Connecting the dots between daily activities and easing inflammatory arthritis symptoms

Last updated: 04-12-2020

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Connecting the dots between daily activities and easing inflammatory arthritis symptoms

Biomarkers and subjective assessments are being examined to determine if creative, social and other everyday pursuits could improve health outcomes.

Hobbies and other everyday activities add to our enjoyment of life, and a first-of-its-kind research study is examining whether they could also have positive health effects for the approximately one in five Canadians ages 15 and older with inflammatory arthritis. 

“For the increasing number of people with chronic illnesses, such as inflammatory arthritis, being given tools to effectively control some of their symptoms outside of hospitals, clinics and pharmacies can further support quality of life,” says Vancouver Coastal Health Research Institute researcher Catherine Backman.

Backman is a co-principal investigator of the study alongside doctoral candidate Flora To-Miles. Their research involved administering questionnaires to over 100 people living with inflammatory arthritis in British Columbia who provided subjective information about their lifestyles, hobbies, health and life satisfaction.

The research team at the Arthritis Research Canada collected pinprick blood samples to analyze participants’ telomere length, which is a biological marker of cellular aging. Telomeres are structures located at the end of chromosomes in our cells that protect chromosomes from damage. 

Though telomere shortening is a natural part of the aging process, conditions that cause chronic inflammation, such as inflammatory arthritis, stress and diabetes1, can speed up this process. This can cause cells to age and die prematurely, and lead to a reduced lifespan. 

“It appears that healthy lifestyles—what we do every day—may help preserve telomere length over time,” says Backman. “What is not yet known is whether activity choices, such as hobbies, could fall into the category of healthy lifestyle activities that prevent premature telomere shortening.”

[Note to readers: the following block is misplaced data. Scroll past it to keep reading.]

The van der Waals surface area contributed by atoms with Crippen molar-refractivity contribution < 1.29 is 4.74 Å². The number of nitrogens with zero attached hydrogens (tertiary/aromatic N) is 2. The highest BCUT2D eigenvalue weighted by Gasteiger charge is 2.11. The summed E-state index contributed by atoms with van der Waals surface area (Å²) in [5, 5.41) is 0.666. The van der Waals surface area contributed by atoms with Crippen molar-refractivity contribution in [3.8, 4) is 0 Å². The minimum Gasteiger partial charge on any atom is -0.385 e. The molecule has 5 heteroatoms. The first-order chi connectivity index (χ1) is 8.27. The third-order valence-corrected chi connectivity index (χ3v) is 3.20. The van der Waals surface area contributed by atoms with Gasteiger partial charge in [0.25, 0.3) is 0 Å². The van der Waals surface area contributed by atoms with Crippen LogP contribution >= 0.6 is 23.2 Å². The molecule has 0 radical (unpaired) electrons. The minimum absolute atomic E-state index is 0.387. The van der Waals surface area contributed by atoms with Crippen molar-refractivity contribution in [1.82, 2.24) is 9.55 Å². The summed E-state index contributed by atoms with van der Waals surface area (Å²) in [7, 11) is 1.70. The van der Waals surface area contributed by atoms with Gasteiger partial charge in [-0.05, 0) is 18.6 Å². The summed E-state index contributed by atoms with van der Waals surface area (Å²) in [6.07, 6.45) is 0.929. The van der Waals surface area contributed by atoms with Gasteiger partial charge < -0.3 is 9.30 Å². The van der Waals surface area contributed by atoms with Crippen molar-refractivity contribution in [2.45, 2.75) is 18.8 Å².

Previous studies have shown improved symptomatology for people with inflammatory arthritis who performed certain forms of physical activity and self-management strategies.

“We now know that patients with inflammatory arthritis should exercise to reduce inflammation, improve health status and reduce other health risks, such as heart attack, stroke and high blood pressure,” says Backman.  

“Creative and social activities could have an added therapeutic effect alongside other treatment measures, ideally supplementing clinical care and empowering individuals to take the reins on some of their health care needs,” says To-Miles. 

Research participants noted physical activities and caregiving among their regular activities. They also reported pursuing many creative activities, such as journaling, music, knitting and photography. 

“There is much to learn about the physiological and psychological effects everyday activities could have on patients with inflammatory arthritis and other chronic illnesses,” notes To-Miles.

“The long-term goal of this research is to develop activity recommendations and guidelines for self-management strategies for people with inflammatory arthritis, as well as their occupational therapists and other care providers.” 

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